one celestial body obscures another
overshadow, dominate, eclipse(verb)
be greater in significance than
"the tragedy overshadowed the couple's happiness"
cause an eclipse of (a celestial body) by intervention
"The Sun eclipses the moon today"; "Planets and stars often are occulted by other celestial bodies"
An astronomical alignment in which a planetary object (for example, the Moon) comes between the sun and another planetary object (for example, the Earth), resulting in a shadow being cast by the middle object onto the other object.
A seasonal state of plumage in some birds, notably ducks, adopted temporarily after the breeding season and characterised by a dull and scruffy appearance.
Of astronomical bodies, to cause an eclipse.
The Moon eclipsed the Sun.
To overshadow; to be better or more noticeable than.
The student's skills soon eclipsed those of his teacher.
an interception or obscuration of the light of the sun, moon, or other luminous body, by the intervention of some other body, either between it and the eye, or between the luminous body and that illuminated by it. A lunar eclipse is caused by the moon passing through the earth's shadow; a solar eclipse, by the moon coming between the sun and the observer. A satellite is eclipsed by entering the shadow of its primary. The obscuration of a planet or star by the moon or a planet, though of the nature of an eclipse, is called an occultation. The eclipse of a small portion of the sun by Mercury or Venus is called a transit of the planet
the loss, usually temporary or partial, of light, brilliancy, luster, honor, consciousness, etc.; obscuration; gloom; darkness
to cause the obscuration of; to darken or hide; -- said of a heavenly body; as, the moon eclipses the sun
to obscure, darken, or extinguish the beauty, luster, honor, etc., of; to sully; to cloud; to throw into the shade by surpassing
to suffer an eclipse
Origin: [F. clipse, L. eclipsis, fr. Gr. 'e`kleipsis, prop., a forsaking, failing, fr. 'eklei`pein to leave out, forsake; 'ek out + lei`pein to leave. See Ex-, and Loan.]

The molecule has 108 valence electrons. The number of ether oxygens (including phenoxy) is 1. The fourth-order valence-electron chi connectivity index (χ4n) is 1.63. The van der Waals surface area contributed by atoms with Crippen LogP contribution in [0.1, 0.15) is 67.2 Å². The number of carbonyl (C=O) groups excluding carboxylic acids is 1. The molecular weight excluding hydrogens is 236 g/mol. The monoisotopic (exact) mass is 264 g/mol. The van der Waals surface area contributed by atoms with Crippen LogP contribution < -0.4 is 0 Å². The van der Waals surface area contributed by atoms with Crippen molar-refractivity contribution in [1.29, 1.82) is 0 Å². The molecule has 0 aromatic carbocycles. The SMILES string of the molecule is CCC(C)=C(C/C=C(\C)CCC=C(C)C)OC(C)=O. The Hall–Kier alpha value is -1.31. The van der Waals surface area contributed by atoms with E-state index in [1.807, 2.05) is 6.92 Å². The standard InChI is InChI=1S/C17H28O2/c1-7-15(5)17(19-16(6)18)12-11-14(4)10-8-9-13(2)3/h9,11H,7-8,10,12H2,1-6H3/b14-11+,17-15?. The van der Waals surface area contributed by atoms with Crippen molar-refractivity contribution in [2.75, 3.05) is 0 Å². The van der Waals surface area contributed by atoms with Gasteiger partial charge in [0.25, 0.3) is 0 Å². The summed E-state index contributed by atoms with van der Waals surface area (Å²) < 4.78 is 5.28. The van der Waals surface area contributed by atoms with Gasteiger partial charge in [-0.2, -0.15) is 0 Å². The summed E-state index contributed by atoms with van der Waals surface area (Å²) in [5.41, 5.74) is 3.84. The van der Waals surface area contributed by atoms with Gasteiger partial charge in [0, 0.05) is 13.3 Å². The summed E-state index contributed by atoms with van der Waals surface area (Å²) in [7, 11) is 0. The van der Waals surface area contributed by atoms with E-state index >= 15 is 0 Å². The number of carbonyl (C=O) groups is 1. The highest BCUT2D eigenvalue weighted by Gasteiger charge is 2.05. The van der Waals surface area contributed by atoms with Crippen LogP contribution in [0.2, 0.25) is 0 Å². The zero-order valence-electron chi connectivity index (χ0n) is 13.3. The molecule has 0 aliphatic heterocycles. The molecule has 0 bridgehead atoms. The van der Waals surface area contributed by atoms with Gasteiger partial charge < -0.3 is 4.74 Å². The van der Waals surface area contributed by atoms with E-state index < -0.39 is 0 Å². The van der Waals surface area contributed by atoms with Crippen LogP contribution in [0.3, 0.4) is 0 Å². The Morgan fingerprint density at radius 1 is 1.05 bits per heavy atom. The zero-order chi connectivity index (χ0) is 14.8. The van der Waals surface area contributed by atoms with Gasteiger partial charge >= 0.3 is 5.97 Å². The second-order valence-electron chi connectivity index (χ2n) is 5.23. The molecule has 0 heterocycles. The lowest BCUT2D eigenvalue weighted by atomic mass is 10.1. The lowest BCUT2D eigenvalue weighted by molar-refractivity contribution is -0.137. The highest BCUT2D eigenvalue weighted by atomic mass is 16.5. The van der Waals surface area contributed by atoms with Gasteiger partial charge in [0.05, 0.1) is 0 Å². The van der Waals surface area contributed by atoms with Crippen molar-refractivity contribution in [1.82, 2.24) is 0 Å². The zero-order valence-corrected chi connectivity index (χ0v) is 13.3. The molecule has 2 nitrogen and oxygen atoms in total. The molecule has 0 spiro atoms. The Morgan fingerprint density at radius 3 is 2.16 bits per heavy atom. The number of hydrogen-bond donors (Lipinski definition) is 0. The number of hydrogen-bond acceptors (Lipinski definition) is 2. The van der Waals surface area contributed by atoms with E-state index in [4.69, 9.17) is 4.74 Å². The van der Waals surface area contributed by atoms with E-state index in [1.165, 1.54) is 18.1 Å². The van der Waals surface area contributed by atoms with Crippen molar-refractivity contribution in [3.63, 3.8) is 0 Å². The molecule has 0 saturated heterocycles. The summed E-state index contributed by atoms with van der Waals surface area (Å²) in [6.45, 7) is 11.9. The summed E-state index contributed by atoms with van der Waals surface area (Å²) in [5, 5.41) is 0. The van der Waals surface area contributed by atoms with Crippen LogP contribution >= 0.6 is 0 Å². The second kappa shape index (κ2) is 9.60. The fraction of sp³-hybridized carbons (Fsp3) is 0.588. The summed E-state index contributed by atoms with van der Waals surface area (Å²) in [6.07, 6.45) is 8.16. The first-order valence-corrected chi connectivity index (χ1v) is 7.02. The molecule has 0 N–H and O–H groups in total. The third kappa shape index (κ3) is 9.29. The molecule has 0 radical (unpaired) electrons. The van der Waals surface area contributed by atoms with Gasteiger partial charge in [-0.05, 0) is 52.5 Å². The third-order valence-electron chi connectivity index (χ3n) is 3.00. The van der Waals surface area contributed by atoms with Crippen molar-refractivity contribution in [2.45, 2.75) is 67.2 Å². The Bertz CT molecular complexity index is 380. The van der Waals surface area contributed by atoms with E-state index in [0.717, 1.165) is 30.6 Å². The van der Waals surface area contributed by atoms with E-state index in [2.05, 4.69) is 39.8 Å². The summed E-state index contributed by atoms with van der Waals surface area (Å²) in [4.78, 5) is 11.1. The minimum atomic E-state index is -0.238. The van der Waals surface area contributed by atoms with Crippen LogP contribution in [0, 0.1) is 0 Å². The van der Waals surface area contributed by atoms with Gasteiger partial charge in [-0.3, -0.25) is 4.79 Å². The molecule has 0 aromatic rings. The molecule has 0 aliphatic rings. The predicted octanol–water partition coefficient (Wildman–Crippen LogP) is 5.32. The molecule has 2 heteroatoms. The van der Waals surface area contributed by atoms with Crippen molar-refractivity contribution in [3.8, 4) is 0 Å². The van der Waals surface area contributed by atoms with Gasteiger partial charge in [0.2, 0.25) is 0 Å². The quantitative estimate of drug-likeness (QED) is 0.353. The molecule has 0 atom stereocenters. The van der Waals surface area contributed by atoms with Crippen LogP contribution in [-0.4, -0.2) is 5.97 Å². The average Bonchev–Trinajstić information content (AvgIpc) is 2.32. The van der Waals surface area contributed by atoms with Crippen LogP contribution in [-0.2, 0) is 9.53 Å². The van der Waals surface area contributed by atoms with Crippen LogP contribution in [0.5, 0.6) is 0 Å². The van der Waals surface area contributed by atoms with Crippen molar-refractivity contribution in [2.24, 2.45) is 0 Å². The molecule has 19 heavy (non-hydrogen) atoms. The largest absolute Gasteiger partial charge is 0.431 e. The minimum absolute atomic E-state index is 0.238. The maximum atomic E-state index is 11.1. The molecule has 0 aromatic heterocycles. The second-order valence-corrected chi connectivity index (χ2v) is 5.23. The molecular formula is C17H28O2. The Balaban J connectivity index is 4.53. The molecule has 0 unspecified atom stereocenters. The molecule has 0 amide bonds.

Chambers 20th Century Dictionary
e-klips′, n. an obscuration of one of the heavenly bodies by the interposition of another, either between it and the spectator, or between it and the sun: loss of brilliancy: darkness.—v.t. to hide a luminous body wholly or in part: to darken: to throw into the shade, to cut out, surpass.—p.adjs. Eclipsed′, darkened, obscured; Eclips′ing, darkening, obscuring.—n. Eclip′tic, the name given to the great circle of the heavens round which the sun seems to travel, from west to east, in the course of a year: a great circle on the globe corresponding to the celestial ecliptic.—adj. pertaining to an eclipse or the ecliptic. [Through O. Fr. and L. from Gr. ekleipsis—ek, out, leipein, to leave.]
Dictionary of Nautical Terms
An obscuration of a heavenly body by the interposition of another, or during its passage through the shadow of a larger body. An eclipse of the sun is caused by the dark body of the moon passing between it and the earth. When the moon's diameter exceeds the sun's, and their centres nearly coincide, a total eclipse of the sun takes place; but if the moon's diameter be less, then the eclipse is annular.
The act, fact, observation or sight of two celestial bodies in space where one body is situated in front or behind the other to a specific degree or completely and a visual line can be extended from the one celestial body to the other.
There are solar eclipse and lunar eclipse observed in space, recorded and available for human beings to see and view which brings joy to many people.Submitted by MC Harmonious on February 14, 2017
Song lyrics by eclipse -- Explore a large variety of song lyrics performed by eclipse on the Lyrics.com website.
The numerical value of eclipse in Chaldean Numerology is: 1
The numerical value of eclipse in Pythagorean Numerology is: 6
Examples of eclipse in a Sentence
This is going to be a data point that is going to eclipse previous data points.
The eclipse had a beautiful start with the clouds, and for the final hour everything was clear.
If we have some good weather, it will absolutely be the most viewed total eclipse in human history.
There are many more scientific papers about Sasquatch than about animal behavior during an eclipse.
It's a great entry point, 'You think the lunar eclipse is neat? Let me tell about this other stuff going on.'.
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Translations for eclipse
From our Multilingual Translation Dictionary
- كسوف, خسوفArabic
- засенчвам, помрачавам, затъмнение, затъмнявамBulgarian
- eclipsar, eclipsiCatalan, Valencian
- Eklipse, Sonnenfinsternis, Finsternis, MondfinsternisGerman
- eclipsar, eclipseSpanish
- گرفت, گرفتگیPersian
- pimennys, jättää varjoonsa, pimentääFinnish
- éclipser, éclipseFrench
- urú, éiclipsIrish
- dubhadhScottish Gaelic
- eclipse, eclipsarGalician
- ליקוי מאורותHebrew
- eclisse, eclissiItalian
- 日食, 蝕, 食, 月食Japanese
- whenumitanga, whenumi, rā kutia, whenumangaMāori
- verduistering, overtreffenDutch
- formørkingNorwegian Nynorsk
- ałneʼííʼáázhNavajo, Navaho
- eclipse, eclipsarPortuguese
- pȍmrčina, помрчинаSerbo-Croatian
- förmörkelse, överskuggaSwedish
- paglalaho, lahoTagalog
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